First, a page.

Australia woman Erin Patterson under investigation after poisonous mushroom meal leaves three former in-laws dead
A lunch turned deadly last week when three elderly people died after eating what police suspect were poisonous mushrooms at their former in-law’s house.
The meal at Erin Patterson’s of Victoria, Australia, led to four people falling ill: her former in-laws Gail and Don Patterson, Gail’s sister Heather Wilkinson and her husband Ian, reported BBC.
Erin did not experience visible symptoms after the July 29 meal.
Gail, 70, and Heather, 66, died Friday, and Don, 70, died the following day.
Ian, 68, is awaiting a liver transplant while in critical condition, according to BBC.
Erin, 48, was previously married to the Pattersons’ son, Simon.
Police interviewed Erin and haven’t ruled out nefarious activity.
Police executed a search warrant and seized items for forensic testing, according to the Herald Sun.
Charges are not expected to be brought in the coming days, according to police.
“She hasn’t presented with any symptoms, but we have to keep an open mind in relation to this, that it could be very innocent, but again we just don’t know at this point,” Victoria Police detective inspector for the homicide squad, Dean Thomas, said.
He called the deaths “unexplained” during an interview on 3AW. He added that its undecided if the situation is a crime or an accident.
“It’s a very, very complex matter. We will be working closely with medical experts, with toxicologists and a whole range of experts throughout the course of this investigation in the hope that we can understand exactly what has gone on and provide some answers to family,” he said.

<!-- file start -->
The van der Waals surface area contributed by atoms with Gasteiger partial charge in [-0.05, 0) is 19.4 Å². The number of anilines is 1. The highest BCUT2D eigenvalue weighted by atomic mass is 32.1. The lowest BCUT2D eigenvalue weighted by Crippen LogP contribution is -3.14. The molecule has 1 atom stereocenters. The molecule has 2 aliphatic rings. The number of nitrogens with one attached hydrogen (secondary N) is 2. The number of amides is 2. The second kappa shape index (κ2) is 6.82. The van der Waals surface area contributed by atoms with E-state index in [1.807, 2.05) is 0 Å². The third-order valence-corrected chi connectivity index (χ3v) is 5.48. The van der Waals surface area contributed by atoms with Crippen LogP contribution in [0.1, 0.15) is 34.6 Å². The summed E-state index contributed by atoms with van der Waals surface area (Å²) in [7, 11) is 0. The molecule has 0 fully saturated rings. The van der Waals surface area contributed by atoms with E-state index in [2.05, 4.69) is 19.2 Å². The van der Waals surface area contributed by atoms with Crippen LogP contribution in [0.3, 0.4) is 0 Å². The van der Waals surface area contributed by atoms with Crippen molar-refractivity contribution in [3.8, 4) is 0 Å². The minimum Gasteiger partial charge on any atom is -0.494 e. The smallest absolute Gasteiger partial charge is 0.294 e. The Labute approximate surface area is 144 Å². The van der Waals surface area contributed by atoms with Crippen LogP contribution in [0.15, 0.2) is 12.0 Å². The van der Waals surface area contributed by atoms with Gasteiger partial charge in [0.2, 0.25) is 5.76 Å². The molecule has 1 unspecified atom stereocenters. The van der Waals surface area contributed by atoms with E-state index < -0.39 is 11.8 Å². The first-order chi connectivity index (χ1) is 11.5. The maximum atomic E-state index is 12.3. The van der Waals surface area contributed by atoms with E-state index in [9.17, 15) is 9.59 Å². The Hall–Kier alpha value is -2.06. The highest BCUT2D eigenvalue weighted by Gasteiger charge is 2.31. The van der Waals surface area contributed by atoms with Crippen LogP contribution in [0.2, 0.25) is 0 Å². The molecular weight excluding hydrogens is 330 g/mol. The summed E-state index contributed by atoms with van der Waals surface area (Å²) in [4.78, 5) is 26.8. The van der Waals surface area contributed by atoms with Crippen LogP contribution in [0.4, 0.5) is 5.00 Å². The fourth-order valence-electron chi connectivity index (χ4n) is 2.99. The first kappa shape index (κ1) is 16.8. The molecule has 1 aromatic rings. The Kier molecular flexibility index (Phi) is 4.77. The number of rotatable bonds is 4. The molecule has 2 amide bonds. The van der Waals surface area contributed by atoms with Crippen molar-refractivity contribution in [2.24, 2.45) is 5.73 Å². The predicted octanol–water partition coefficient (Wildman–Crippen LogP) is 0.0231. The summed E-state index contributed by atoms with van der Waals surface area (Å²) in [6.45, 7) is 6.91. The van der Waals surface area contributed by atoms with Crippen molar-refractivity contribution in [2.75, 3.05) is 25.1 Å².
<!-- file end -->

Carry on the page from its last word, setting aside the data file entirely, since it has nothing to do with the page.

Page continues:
The guests fell ill around midnight after the meal with food poisoning-like symptoms and went to local hospitals where they died.
Police said they believe the group ate death cap mushrooms, which are highly toxic.
Death cap mushrooms are responsible for the most deaths of people who ingest foraged mushrooms, according to the Centers for Disease Control and Prevention.
Just one mushroom is enough to kill a person, regardless if it’s cooked or raw.
Victoria Health issued a warning about death cap mushrooms, telling residents not to consume wild mushrooms because it is often difficult to distinguish between edible and toxic varieties.
Erin denied any wrongdoing while speaking to the media in tears on Monday, reported the Herald.
“I didn’t do anything,” she said. “I loved them, and I’m devastated that they’re gone.”
She did not answer questions about where the mushrooms came from or how they were served.
While in tears, she explained that she saw Gail like a mother, especially after losing her own four years ago.
“I’m so devastated about what’s happened and the loss to the community and to the families and to my own children—they’ve lost their grandmother,” Erin said. “I loved them and I can’t believe this has happened, and I’m so sorry that they have lost their lives.”
Erin’s two children, who were present at the lunch but ate a different meal, were taken into state care as a precaution, according to BBC.
Residents in the small Australian town remembered the victims at a mass on Sunday.
“Their love, steadfast faith, and selfless service have left an indelible mark on our families, the Korumburra Baptist Church, the local community, and indeed, people around the globe,” a statement published by the victims’ family in the Sentinel Times said.
The local community is praying for Ian’s recovery at the local church where he is a pastor, according to 9News Melbourne.
The Victoria Police did not immediately respond to a request for comment.